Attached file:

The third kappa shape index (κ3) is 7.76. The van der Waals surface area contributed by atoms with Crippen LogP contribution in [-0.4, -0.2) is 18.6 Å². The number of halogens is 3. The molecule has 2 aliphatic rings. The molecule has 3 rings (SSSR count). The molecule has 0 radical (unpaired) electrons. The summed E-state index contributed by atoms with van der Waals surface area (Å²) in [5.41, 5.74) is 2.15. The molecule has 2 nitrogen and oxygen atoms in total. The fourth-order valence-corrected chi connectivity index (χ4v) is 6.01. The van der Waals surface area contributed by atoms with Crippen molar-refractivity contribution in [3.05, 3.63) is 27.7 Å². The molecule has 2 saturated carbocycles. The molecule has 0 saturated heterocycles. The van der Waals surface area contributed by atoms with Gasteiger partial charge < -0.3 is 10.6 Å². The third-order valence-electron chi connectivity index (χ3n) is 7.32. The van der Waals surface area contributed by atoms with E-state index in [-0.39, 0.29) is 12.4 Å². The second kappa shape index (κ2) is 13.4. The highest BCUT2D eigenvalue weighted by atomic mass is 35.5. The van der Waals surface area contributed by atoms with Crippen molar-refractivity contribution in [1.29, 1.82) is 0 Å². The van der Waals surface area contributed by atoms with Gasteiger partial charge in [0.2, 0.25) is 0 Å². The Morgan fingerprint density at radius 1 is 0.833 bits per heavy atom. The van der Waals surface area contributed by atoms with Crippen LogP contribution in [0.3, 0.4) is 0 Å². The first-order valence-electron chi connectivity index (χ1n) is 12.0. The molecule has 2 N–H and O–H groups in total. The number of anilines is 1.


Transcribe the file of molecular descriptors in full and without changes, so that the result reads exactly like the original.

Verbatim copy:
The third kappa shape index (κ3) is 7.76. The van der Waals surface area contributed by atoms with Crippen LogP contribution in [-0.4, -0.2) is 18.6 Å². The number of halogens is 3. The molecule has 2 aliphatic rings. The molecule has 3 rings (SSSR count). The molecule has 0 radical (unpaired) electrons. The summed E-state index contributed by atoms with van der Waals surface area (Å²) in [5.41, 5.74) is 2.15. The molecule has 2 nitrogen and oxygen atoms in total. The fourth-order valence-corrected chi connectivity index (χ4v) is 6.01. The van der Waals surface area contributed by atoms with Crippen molar-refractivity contribution in [3.05, 3.63) is 27.7 Å². The molecule has 2 saturated carbocycles. The molecule has 0 saturated heterocycles. The van der Waals surface area contributed by atoms with Gasteiger partial charge < -0.3 is 10.6 Å². The third-order valence-electron chi connectivity index (χ3n) is 7.32. The van der Waals surface area contributed by atoms with E-state index in [-0.39, 0.29) is 12.4 Å². The second kappa shape index (κ2) is 13.4. The highest BCUT2D eigenvalue weighted by atomic mass is 35.5. The van der Waals surface area contributed by atoms with Crippen molar-refractivity contribution in [1.29, 1.82) is 0 Å². The van der Waals surface area contributed by atoms with Gasteiger partial charge in [0.2, 0.25) is 0 Å². The Morgan fingerprint density at radius 1 is 0.833 bits per heavy atom. The van der Waals surface area contributed by atoms with Crippen LogP contribution in [0.3, 0.4) is 0 Å². The first-order valence-electron chi connectivity index (χ1n) is 12.0. The molecule has 2 N–H and O–H groups in total. The number of anilines is 1.